Major multilateral agencies: The World Bank and the International Monetary Fund (I.M.F.) have more than 2,000 African professionals who serve in various capacities in various regions of the world. The management of these two institutions, for example, may enter into agreement with Unicef to provide support services (health, education, and social services) to AIDS orphans in Southern Africa. The leadership of the World Bank and I.M.F. will request volunteers from its African staff for a period of one or two years to serve on specific assignments in specific areas of Southern Africa, and pick up the salary and emoluments of each volunteer during the period of service. Depending on need and the number of volunteers, African staff in the two institutions will know in advance when they will be relocating for their volunteer service. We anticipate that other multilateral institutions can replicate the same scenario with their African staff.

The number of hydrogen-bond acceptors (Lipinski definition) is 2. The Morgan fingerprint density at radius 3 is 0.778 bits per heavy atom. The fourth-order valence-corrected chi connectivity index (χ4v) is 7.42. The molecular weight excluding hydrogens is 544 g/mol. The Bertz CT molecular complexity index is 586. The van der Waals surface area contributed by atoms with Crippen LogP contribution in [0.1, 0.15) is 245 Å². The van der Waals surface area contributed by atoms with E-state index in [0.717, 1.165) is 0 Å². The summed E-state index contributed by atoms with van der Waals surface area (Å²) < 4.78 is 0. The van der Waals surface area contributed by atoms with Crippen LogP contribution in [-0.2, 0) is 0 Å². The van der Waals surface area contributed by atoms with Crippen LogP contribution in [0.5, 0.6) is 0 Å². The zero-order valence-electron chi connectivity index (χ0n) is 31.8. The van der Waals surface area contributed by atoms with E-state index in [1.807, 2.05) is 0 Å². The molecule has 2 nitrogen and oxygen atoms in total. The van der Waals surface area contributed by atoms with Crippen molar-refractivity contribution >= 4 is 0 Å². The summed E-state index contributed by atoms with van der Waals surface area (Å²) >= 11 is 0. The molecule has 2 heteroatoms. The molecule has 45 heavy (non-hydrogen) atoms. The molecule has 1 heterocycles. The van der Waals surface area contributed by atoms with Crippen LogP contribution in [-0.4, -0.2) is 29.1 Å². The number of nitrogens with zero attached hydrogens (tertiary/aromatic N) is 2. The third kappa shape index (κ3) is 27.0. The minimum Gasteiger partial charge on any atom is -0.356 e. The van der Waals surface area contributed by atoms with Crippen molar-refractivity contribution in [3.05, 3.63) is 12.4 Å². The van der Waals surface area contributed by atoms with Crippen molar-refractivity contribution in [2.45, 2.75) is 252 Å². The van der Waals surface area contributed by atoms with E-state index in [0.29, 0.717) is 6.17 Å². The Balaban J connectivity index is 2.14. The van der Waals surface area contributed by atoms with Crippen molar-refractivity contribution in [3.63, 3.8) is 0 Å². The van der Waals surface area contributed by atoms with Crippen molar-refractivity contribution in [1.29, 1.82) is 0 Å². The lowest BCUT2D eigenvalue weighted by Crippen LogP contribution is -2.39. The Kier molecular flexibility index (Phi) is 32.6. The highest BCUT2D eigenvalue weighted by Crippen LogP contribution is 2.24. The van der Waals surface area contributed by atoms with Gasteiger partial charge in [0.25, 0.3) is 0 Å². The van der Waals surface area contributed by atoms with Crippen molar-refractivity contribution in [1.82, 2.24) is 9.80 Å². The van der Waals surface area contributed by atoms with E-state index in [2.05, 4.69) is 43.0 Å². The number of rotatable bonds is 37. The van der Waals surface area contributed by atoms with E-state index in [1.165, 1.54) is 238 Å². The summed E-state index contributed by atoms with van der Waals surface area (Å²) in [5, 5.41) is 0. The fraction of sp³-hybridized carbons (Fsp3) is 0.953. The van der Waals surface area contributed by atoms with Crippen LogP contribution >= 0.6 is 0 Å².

Organizations that cater to the needs of African Diaspora professionals in the West: In the United States, you have the National Medical Association (N.M.A.), which represents more than 25,000 African American and other minority physicians. For example, the N.M.A. may reach an agreement with the World Health Organization to provide 300 internist volunteers to help scale up antiretroviral treatment programs in Zambia, a country where there is one physician for every 14,323 persons, according to the World Bank. The N.M.A. will seek volunteers from its membership, perhaps negotiate with the employers of members volunteering for service, and link the volunteers with the World Health Organization for the specific assignment in a specific part of Zambia. The World Health Organization may pick up the transportation costs. Other Diaspora oriented organizations include the National Bar Association (N.B.A.), which represents over 20,000 lawyers, judges, educators, and law students. Unaids indicates that 50 percent of all countries in sub-Saharan Africa are yet to pass national legislation ending discrimination against individuals living with HIV/AIDS. N.B.A. volunteers can work with their local counterparts to develop legislation against HIV/AIDS discrimination either in the work place or at community settings. Another major organization is the National Dental Association representing more than 10,000 dentists and hygienists who can provide oral care, a major concern of AIDS patients battling opportunistic diseases.